BBSRC White Rose DTP Studentship - Identification of biochemical changes linked to age-related hearing loss and their association with neurological disorders
Prof Walter Marcotti
Prof Sherif El-Khamisy
No more applications being accepted
Competition Funded PhD Project (European/UK Students Only)
Age-related hearing loss (ARHL) causes a progressive loss of hearing sensitivity, impaired sound localization and decreased ability to understand speech, especially in noisy environment (Gates & Mills, 2005 Lancet 366:1111). ARHL is the most common sensory deficit and third most prevalent chronic medical condition in the elderly, even above diabetes. Approximately half of adults in their 70’s exhibit ARHL severe enough to affect communication. Approximately 14.5 million people in the UK (>500 million worldwide) will be affected by hearing loss by 2030. People affected by ARHL are excluded from basic day-to-day communication, which is associated with significant psychological and medical morbidity, including social isolation and depression. Moreover, there is growing evidence for links between ARHL, cognitive decline and increased risk of dementia and Alzheimer’s disease (e.g. Panza et al 2015 Nature Reviews 11:166; Thomson et al 2017 Laryngo Invest Otolaryngol 2:69). We have shown that increased genomic instability is associated with ARHL and with a number of neurological disorders. However, it is currently unknown whether (and how) ARHL exacerbates cognitive decline or that they share common molecular mechanisms such as defective DNA repair, during aging.
Any aging process encompasses several physiological changes in mice and humans, such as changes in energy production (mitochondria) and biochemical changes at single cell level (Phillip et al 2015 Annu Rev Biomed Eng 17:113). Genes involved in DNA repair during transcription have been linked to age-related neurological disorders including ataxias, dementia and Alzheimer’s diseases (e.g. Walker et al 2017 NatNeurosci 45:1159). For example, Xpa-deficient mice and humans, which are defective in DNA repair, show increased auditory thresholds and loss of afferent neurons compared to control aged mice. Our preliminary data suggest that aged hair cells seem to show a higher level of Prx3 (markers for oxidative stress) and γ-H2AX (DNA damage). Therefore, our hypothesis is that progressive accumulation of transcription-blocking DNA breaks play a key role in the development of ARHL, and as such sharing a molecular mechanism with neurological disorders.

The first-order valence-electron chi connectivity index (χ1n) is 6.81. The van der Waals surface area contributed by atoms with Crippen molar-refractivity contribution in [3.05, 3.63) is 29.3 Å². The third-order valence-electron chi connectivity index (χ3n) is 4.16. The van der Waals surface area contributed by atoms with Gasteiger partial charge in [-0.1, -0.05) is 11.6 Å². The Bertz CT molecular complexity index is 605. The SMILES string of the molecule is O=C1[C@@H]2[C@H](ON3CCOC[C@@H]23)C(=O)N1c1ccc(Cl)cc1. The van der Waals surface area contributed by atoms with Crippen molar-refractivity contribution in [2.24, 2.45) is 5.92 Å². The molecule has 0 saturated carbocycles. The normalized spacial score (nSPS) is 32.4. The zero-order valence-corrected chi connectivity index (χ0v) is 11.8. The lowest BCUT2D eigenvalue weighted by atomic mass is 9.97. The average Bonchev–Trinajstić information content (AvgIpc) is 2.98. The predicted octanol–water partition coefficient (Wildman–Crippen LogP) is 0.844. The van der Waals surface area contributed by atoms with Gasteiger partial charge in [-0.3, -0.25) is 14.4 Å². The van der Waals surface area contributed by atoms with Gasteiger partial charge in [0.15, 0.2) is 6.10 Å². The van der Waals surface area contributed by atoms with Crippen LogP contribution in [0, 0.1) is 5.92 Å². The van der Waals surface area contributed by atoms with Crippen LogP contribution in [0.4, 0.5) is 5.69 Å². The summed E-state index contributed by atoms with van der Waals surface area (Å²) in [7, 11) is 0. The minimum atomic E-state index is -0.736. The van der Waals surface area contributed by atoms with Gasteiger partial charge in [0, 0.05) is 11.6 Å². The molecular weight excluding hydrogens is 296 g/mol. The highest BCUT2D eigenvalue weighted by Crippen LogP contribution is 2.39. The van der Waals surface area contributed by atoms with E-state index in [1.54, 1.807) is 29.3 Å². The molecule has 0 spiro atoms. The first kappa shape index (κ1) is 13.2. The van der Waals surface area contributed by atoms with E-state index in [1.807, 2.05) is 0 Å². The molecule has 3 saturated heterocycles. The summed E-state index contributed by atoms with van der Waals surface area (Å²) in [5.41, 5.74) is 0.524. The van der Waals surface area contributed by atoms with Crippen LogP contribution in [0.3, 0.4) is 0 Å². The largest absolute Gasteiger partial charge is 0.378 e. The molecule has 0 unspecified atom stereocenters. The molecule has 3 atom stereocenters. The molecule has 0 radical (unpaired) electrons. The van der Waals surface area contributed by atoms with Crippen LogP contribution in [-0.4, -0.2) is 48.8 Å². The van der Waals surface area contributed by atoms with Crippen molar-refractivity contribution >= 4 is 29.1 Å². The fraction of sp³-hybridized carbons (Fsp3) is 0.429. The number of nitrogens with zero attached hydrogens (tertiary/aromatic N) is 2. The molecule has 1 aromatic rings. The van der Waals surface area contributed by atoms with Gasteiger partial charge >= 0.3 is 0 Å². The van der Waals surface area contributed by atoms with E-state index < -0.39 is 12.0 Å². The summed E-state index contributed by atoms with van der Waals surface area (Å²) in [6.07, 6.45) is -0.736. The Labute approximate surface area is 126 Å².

The aim of this PhD project is to identify crucial mechanisms leading to ARHL by investigating mitochondrial function, DNA damage repair, Ca2+ homeostasis in the auditory organ during aging, which have been identified as potential crucial factors leading to ARHL (e.g. Yang et al 2015 Front Cell Neurosci 9:276). Our overarching hypothesis is that progressive accumulation of transcription-blocking DNA breaks play a key role in the development of ARHL.
Addressing the above project will require the student to perform state-of-the-art techniques such as in vivo measurements, mechanoelectrical transduction, immunolabeling and confocal imaging and biochemistry using young and aged mice, combined with large data analysis. The student will greatly benefit from the support of two world-leading PIs in auditory physiology (Marcotti) and DNA damage (El-Khamisy) and from the several postdocs and PhD students currently present in the two research groups.
- a tax-free stipend at the standard Research Council rate (~£15,009, to be confirmed for 2020) for 4 years
- tuition fees at the UK/EU rate for 4 years.
- research costs
At least a 2:1 honours degree in a relevant subject or equivalent. The interdisciplinary nature of this programme means that we welcome applications from students with backgrounds in any biological, chemical, and/or physical science, students with mathematical backgrounds who are interested in using their skills in addressing biological questions.
Studentships are available to UK and EU students who meet the UK residency requirements. Further information on eligibility: https://www.whiterose-mechanisticbiology-dtp.ac.uk/about-dtp/how-to-apply/.
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